# How does charge develop inside a spherical shell (with non-negligible thickness)?

I read that if there were a charge $$+q \$$ kept inside a spherical conducting shell of thickness $$t$$, a charge of $$-q \$$ would develop on the inner surface of the shell. Not more, not less.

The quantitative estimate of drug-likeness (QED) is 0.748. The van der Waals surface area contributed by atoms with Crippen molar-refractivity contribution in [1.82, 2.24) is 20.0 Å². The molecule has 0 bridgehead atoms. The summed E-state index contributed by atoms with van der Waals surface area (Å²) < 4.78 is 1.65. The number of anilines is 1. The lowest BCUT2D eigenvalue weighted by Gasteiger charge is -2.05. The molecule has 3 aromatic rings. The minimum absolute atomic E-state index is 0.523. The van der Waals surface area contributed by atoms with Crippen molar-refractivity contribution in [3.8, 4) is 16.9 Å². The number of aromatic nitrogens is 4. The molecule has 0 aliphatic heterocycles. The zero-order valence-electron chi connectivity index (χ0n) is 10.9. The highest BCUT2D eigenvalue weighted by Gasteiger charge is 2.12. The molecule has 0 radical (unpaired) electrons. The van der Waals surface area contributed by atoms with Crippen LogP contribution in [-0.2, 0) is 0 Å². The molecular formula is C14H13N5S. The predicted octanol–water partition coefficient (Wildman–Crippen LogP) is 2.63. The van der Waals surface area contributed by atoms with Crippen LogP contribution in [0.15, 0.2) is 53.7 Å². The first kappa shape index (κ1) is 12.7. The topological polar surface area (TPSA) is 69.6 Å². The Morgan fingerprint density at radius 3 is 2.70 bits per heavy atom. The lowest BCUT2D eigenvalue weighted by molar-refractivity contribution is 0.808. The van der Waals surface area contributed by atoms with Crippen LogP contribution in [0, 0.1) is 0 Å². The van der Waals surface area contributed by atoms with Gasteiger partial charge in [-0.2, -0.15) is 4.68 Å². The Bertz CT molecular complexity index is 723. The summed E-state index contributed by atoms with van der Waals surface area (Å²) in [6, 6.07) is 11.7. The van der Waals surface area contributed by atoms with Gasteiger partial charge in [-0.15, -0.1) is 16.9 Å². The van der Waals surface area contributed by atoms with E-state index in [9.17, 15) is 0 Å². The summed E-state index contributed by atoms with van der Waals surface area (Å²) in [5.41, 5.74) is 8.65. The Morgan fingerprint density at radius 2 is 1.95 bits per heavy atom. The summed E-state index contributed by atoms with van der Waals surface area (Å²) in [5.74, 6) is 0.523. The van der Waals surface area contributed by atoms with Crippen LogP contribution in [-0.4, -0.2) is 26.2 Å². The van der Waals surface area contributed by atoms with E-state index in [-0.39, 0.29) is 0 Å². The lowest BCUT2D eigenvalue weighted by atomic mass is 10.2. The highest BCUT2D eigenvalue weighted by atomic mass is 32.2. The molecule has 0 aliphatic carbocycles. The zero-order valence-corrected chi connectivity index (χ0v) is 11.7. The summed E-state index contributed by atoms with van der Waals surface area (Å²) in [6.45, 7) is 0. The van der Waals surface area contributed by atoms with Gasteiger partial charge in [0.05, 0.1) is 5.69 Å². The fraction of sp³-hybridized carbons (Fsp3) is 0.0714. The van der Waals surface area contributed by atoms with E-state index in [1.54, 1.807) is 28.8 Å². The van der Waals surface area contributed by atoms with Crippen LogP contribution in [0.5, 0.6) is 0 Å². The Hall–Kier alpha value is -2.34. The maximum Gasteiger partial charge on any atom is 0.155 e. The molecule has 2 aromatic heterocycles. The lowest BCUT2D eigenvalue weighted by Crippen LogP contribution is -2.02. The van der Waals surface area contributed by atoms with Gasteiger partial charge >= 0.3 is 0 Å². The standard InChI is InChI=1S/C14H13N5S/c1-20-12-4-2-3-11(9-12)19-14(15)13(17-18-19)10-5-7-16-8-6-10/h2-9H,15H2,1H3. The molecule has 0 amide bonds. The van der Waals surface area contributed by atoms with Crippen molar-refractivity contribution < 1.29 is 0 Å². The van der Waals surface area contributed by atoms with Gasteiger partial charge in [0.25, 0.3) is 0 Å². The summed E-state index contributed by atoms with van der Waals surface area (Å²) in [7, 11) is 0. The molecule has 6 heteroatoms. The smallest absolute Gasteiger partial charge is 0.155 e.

Why is this so? Why doesn't the charge accumulating on the inner surface depend on the geometry of the conductor? Why wouldn't the charge on the inner surface be different if I changed the radius of the shell?